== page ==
Depression has become the single most commonly treated mental disorder, amid claims that one out of ten Americans suffer from this disorder every year and 25% succumb at some point in their lives. Warnings that depressive disorder is a leading cause of worldwide disability have been accompanied by a massive upsurge in the consumption of antidepressant medication, widespread screening for depression in clinics and schools, and a push to diagnose depression early, on the basis of just a fewsymptoms, in order to prevent more severe conditions from developing. In The Loss of Sadness, Allan V. Horwitz and Jerome C. Wakefield argue that, while depressive disorder certainly exists and can be a devastating condition warranting medical attention, the apparent epidemic in fact reflects the way the psychiatric profession has understood and reclassified normal human sadness as largely an abnormal experience. With the 1980 publication of the landmark third edition of the Diagnostic andStatistical Manual of Mental Disorders (DSM-III), mental health professionals began diagnosing depression based on symptoms - such as depressed mood, loss of appetite, and fatigue - that lasted for at least two weeks. This system is fundamentally flawed, the authors maintain, because it fails to take into account the context in which the symptoms occur. They stress the importance of distinguishing between abnormal reactions due to internal dysfunction and normal sadness brought on by externalcircumstances. Under the current DSM classification system, however, this distinction is impossible to make, so the expected emotional distress caused by upsetting events - for example, the loss of a job or the end of a relationship - could lead to a mistaken diagnosis of depressive disorder. Indeed, it is this very mistake that lies at the root of the presumed epidemic of major depression in our midst. In telling the story behind this phenomenon, the authors draw on the 2,500-year historyof writing about depression, including studies in both the medical and social sciences, to demonstrate why the DSM's diagnosis is so flawed. They also explore why it has achieved almost unshakable currency despite its limitations. Framed within an evolutionary account of human health and disease, The Loss of Sadness presents a fascinating dissection of depression as both a normal and disordered human emotion and a sweeping critique of current psychiatric diagnostic practices. The result isa potent challenge to the diagnostic revolution that began almost thirty years ago in psychiatry and a provocative analysis of one of the most significant mental health issues today.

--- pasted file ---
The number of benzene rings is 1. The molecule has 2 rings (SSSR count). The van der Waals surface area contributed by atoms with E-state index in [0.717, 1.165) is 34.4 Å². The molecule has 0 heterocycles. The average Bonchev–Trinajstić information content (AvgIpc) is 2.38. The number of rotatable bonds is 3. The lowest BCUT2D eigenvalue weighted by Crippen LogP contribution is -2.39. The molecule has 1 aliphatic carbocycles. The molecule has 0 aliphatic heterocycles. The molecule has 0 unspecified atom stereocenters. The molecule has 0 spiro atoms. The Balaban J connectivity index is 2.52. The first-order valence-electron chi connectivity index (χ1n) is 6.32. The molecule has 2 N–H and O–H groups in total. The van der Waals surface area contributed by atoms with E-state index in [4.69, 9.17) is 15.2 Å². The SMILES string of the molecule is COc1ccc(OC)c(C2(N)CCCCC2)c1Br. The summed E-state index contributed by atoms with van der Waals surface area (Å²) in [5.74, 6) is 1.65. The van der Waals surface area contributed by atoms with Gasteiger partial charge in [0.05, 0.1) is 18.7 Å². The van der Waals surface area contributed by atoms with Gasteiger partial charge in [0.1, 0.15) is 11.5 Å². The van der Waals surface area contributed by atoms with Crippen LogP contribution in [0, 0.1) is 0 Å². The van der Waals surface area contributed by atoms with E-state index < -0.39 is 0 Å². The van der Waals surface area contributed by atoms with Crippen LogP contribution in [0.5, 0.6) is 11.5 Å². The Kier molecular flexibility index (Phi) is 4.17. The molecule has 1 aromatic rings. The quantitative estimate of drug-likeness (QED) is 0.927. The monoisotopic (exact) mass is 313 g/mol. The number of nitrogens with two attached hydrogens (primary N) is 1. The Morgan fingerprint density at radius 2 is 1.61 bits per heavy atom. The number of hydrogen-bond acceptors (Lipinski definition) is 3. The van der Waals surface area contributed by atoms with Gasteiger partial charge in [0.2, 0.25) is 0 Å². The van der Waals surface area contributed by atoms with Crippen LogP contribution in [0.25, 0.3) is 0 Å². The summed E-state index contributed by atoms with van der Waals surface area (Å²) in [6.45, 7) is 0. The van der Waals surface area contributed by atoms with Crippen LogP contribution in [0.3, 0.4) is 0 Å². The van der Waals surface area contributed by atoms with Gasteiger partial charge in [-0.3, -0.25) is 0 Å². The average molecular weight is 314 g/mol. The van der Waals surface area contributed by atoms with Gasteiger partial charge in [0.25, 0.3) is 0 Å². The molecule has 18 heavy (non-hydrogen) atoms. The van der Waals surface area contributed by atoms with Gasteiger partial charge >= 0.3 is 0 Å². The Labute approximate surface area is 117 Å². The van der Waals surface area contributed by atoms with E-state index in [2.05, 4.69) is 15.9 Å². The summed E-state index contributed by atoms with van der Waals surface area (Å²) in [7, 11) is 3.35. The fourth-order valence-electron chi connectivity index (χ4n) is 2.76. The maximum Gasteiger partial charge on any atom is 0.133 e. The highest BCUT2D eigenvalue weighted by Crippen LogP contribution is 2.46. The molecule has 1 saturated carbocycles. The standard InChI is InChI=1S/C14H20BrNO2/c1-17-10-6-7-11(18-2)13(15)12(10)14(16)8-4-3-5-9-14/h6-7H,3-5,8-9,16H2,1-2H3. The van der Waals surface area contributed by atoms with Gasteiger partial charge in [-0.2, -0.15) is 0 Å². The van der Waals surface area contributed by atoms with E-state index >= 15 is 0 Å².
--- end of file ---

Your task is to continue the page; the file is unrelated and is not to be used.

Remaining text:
About the Authors:
Allan V. Horwitz, PhD, is Board of Governors Professor of Sociology at Rutgers University. He is the author of numerous articles and books on various aspects of the sociology of mental illness including The Social Control of Mental Illness, Creating Mental Illness, and, with Jerome C. Wakefield, All We Have to Fear (forthcoming from Oxford University Press). He is the recipient of the Pearlin Award for lifetime Achievement in the Sociology of Mental Health from the American Sociological Association. Jerome C. Wakefield, DSW, PhD, is University Professor and Professor of Social Work at New York University. His previous faculty appointments were at the University of Chicago, Columbia University, and Rutgers University. Holding doctorates in both Social Work and Philosophy, he has published many articles on the conceptual foundations of psychiatry, especially on the concept of mental disorder and related topics at the intersection of philosophy and the mental health professions.He is also the author, with Allan V. Horwitz, of All We Have to Fear (forthcoming from Oxford University Press).